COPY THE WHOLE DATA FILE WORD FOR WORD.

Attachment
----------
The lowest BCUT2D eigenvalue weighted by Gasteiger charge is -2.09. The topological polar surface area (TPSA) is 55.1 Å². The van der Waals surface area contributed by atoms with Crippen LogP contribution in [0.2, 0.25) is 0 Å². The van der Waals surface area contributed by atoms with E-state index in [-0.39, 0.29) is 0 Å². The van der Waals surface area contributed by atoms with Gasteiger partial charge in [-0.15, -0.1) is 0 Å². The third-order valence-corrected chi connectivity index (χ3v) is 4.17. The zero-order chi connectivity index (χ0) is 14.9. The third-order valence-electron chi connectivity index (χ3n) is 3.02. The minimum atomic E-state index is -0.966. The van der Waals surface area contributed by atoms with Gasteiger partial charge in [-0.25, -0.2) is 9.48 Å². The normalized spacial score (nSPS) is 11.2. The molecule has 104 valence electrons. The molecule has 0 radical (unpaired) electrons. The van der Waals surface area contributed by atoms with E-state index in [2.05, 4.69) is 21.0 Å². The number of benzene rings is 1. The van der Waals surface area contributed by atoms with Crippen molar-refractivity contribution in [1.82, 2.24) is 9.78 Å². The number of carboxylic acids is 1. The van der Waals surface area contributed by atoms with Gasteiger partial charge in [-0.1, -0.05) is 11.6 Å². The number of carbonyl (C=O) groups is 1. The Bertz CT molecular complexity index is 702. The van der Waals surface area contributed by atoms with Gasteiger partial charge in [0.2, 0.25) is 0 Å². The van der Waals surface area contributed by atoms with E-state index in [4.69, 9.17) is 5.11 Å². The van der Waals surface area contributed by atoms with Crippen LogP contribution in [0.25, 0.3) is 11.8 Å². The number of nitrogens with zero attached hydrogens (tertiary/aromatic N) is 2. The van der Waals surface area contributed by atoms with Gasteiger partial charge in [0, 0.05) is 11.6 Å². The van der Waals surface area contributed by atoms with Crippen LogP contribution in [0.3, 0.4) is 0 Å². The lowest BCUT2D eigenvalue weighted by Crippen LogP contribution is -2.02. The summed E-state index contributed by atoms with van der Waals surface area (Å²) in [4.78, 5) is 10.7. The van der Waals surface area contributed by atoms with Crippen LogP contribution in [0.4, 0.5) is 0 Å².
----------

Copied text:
The lowest BCUT2D eigenvalue weighted by Gasteiger charge is -2.09. The topological polar surface area (TPSA) is 55.1 Å². The van der Waals surface area contributed by atoms with Crippen LogP contribution in [0.2, 0.25) is 0 Å². The van der Waals surface area contributed by atoms with E-state index in [-0.39, 0.29) is 0 Å². The van der Waals surface area contributed by atoms with Gasteiger partial charge in [-0.15, -0.1) is 0 Å². The third-order valence-corrected chi connectivity index (χ3v) is 4.17. The zero-order chi connectivity index (χ0) is 14.9. The third-order valence-electron chi connectivity index (χ3n) is 3.02. The minimum atomic E-state index is -0.966. The van der Waals surface area contributed by atoms with Gasteiger partial charge in [-0.25, -0.2) is 9.48 Å². The normalized spacial score (nSPS) is 11.2. The molecule has 104 valence electrons. The molecule has 0 radical (unpaired) electrons. The van der Waals surface area contributed by atoms with E-state index in [2.05, 4.69) is 21.0 Å². The number of benzene rings is 1. The van der Waals surface area contributed by atoms with Crippen molar-refractivity contribution in [1.82, 2.24) is 9.78 Å². The number of carboxylic acids is 1. The van der Waals surface area contributed by atoms with Gasteiger partial charge in [-0.1, -0.05) is 11.6 Å². The number of carbonyl (C=O) groups is 1. The Bertz CT molecular complexity index is 702. The van der Waals surface area contributed by atoms with Gasteiger partial charge in [0.2, 0.25) is 0 Å². The van der Waals surface area contributed by atoms with E-state index in [4.69, 9.17) is 5.11 Å². The van der Waals surface area contributed by atoms with Crippen LogP contribution in [0.25, 0.3) is 11.8 Å². The number of nitrogens with zero attached hydrogens (tertiary/aromatic N) is 2. The van der Waals surface area contributed by atoms with Gasteiger partial charge in [0, 0.05) is 11.6 Å². The van der Waals surface area contributed by atoms with Crippen LogP contribution in [0.3, 0.4) is 0 Å². The lowest BCUT2D eigenvalue weighted by Crippen LogP contribution is -2.02. The summed E-state index contributed by atoms with van der Waals surface area (Å²) in [4.78, 5) is 10.7. The van der Waals surface area contributed by atoms with Crippen LogP contribution in [0.4, 0.5) is 0 Å².